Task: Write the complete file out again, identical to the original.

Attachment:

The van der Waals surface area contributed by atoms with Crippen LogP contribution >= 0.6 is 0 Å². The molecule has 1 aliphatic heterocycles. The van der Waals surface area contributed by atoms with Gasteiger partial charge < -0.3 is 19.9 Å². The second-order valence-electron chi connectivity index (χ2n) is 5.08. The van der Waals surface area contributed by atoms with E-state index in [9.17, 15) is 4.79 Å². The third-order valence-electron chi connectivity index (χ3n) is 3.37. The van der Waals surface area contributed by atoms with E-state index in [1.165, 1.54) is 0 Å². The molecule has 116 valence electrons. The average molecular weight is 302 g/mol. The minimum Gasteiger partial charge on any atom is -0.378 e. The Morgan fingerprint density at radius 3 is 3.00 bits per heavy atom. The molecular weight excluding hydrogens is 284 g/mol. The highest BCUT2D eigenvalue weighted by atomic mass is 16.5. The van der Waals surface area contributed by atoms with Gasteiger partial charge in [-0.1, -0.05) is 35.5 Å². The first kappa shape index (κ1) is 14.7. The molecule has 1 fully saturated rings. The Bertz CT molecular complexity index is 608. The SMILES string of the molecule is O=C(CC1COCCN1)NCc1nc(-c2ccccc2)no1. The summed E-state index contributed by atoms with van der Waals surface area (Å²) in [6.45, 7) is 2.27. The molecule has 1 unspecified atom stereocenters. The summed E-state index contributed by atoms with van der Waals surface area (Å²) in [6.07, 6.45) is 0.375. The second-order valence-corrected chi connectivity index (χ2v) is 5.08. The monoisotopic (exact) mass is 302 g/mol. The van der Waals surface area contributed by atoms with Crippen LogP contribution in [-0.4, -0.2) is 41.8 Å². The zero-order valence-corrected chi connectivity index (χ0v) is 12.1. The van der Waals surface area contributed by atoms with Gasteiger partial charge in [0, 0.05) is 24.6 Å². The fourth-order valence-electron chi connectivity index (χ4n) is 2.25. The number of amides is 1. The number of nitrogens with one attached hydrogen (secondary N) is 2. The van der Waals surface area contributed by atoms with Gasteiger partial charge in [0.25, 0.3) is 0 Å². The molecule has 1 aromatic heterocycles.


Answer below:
The van der Waals surface area contributed by atoms with Crippen LogP contribution >= 0.6 is 0 Å². The molecule has 1 aliphatic heterocycles. The van der Waals surface area contributed by atoms with Gasteiger partial charge < -0.3 is 19.9 Å². The second-order valence-electron chi connectivity index (χ2n) is 5.08. The van der Waals surface area contributed by atoms with E-state index in [9.17, 15) is 4.79 Å². The third-order valence-electron chi connectivity index (χ3n) is 3.37. The van der Waals surface area contributed by atoms with E-state index in [1.165, 1.54) is 0 Å². The molecule has 116 valence electrons. The average molecular weight is 302 g/mol. The minimum Gasteiger partial charge on any atom is -0.378 e. The Morgan fingerprint density at radius 3 is 3.00 bits per heavy atom. The molecular weight excluding hydrogens is 284 g/mol. The highest BCUT2D eigenvalue weighted by atomic mass is 16.5. The van der Waals surface area contributed by atoms with Gasteiger partial charge in [-0.1, -0.05) is 35.5 Å². The first kappa shape index (κ1) is 14.7. The molecule has 1 fully saturated rings. The Bertz CT molecular complexity index is 608. The SMILES string of the molecule is O=C(CC1COCCN1)NCc1nc(-c2ccccc2)no1. The summed E-state index contributed by atoms with van der Waals surface area (Å²) in [6.45, 7) is 2.27. The molecule has 1 unspecified atom stereocenters. The summed E-state index contributed by atoms with van der Waals surface area (Å²) in [6.07, 6.45) is 0.375. The second-order valence-corrected chi connectivity index (χ2v) is 5.08. The monoisotopic (exact) mass is 302 g/mol. The van der Waals surface area contributed by atoms with Crippen LogP contribution in [-0.4, -0.2) is 41.8 Å². The zero-order valence-corrected chi connectivity index (χ0v) is 12.1. The van der Waals surface area contributed by atoms with Gasteiger partial charge in [0, 0.05) is 24.6 Å². The fourth-order valence-electron chi connectivity index (χ4n) is 2.25. The number of amides is 1. The number of nitrogens with one attached hydrogen (secondary N) is 2. The van der Waals surface area contributed by atoms with Gasteiger partial charge in [0.25, 0.3) is 0 Å². The molecule has 1 aromatic heterocycles.